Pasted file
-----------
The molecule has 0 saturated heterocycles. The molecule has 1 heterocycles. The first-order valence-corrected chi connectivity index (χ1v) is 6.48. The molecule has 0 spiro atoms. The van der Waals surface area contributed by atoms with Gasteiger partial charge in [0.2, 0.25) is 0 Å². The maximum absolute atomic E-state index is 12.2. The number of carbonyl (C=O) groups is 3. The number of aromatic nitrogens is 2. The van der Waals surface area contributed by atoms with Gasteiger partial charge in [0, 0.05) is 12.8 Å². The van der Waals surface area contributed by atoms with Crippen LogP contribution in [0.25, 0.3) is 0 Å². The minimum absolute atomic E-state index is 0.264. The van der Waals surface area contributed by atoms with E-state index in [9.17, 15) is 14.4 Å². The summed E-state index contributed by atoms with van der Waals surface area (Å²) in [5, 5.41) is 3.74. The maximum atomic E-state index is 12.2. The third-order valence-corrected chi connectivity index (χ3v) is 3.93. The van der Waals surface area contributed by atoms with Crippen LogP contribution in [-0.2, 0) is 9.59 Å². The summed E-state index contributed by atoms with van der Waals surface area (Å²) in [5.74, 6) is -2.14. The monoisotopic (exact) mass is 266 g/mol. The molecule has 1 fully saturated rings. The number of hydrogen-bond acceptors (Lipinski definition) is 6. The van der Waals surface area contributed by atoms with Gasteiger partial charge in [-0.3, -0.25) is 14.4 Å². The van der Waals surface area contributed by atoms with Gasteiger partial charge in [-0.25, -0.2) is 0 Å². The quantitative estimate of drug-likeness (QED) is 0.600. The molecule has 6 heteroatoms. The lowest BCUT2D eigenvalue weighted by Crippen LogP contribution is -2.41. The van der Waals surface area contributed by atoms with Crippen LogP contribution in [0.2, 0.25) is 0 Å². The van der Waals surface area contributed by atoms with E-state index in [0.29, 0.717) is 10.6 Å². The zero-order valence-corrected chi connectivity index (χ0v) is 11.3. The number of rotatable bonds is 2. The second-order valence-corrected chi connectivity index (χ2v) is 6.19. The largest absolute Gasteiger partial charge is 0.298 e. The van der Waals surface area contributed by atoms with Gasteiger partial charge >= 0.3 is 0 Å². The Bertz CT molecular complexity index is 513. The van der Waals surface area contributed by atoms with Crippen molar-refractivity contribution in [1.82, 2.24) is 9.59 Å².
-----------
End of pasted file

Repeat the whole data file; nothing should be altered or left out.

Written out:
The molecule has 0 saturated heterocycles. The molecule has 1 heterocycles. The first-order valence-corrected chi connectivity index (χ1v) is 6.48. The molecule has 0 spiro atoms. The van der Waals surface area contributed by atoms with Gasteiger partial charge in [0.2, 0.25) is 0 Å². The maximum absolute atomic E-state index is 12.2. The number of carbonyl (C=O) groups is 3. The number of aromatic nitrogens is 2. The van der Waals surface area contributed by atoms with Gasteiger partial charge in [0, 0.05) is 12.8 Å². The van der Waals surface area contributed by atoms with Crippen LogP contribution in [0.25, 0.3) is 0 Å². The minimum absolute atomic E-state index is 0.264. The van der Waals surface area contributed by atoms with E-state index in [9.17, 15) is 14.4 Å². The summed E-state index contributed by atoms with van der Waals surface area (Å²) in [5, 5.41) is 3.74. The maximum atomic E-state index is 12.2. The third-order valence-corrected chi connectivity index (χ3v) is 3.93. The van der Waals surface area contributed by atoms with Crippen LogP contribution in [-0.2, 0) is 9.59 Å². The summed E-state index contributed by atoms with van der Waals surface area (Å²) in [5.74, 6) is -2.14. The monoisotopic (exact) mass is 266 g/mol. The molecule has 1 fully saturated rings. The number of hydrogen-bond acceptors (Lipinski definition) is 6. The van der Waals surface area contributed by atoms with Gasteiger partial charge in [-0.3, -0.25) is 14.4 Å². The van der Waals surface area contributed by atoms with Gasteiger partial charge in [-0.25, -0.2) is 0 Å². The quantitative estimate of drug-likeness (QED) is 0.600. The molecule has 6 heteroatoms. The lowest BCUT2D eigenvalue weighted by Crippen LogP contribution is -2.41. The van der Waals surface area contributed by atoms with Crippen LogP contribution in [0.2, 0.25) is 0 Å². The van der Waals surface area contributed by atoms with E-state index in [0.29, 0.717) is 10.6 Å². The zero-order valence-corrected chi connectivity index (χ0v) is 11.3. The number of rotatable bonds is 2. The second-order valence-corrected chi connectivity index (χ2v) is 6.19. The largest absolute Gasteiger partial charge is 0.298 e. The van der Waals surface area contributed by atoms with Gasteiger partial charge >= 0.3 is 0 Å². The Bertz CT molecular complexity index is 513. The van der Waals surface area contributed by atoms with Crippen molar-refractivity contribution in [1.82, 2.24) is 9.59 Å².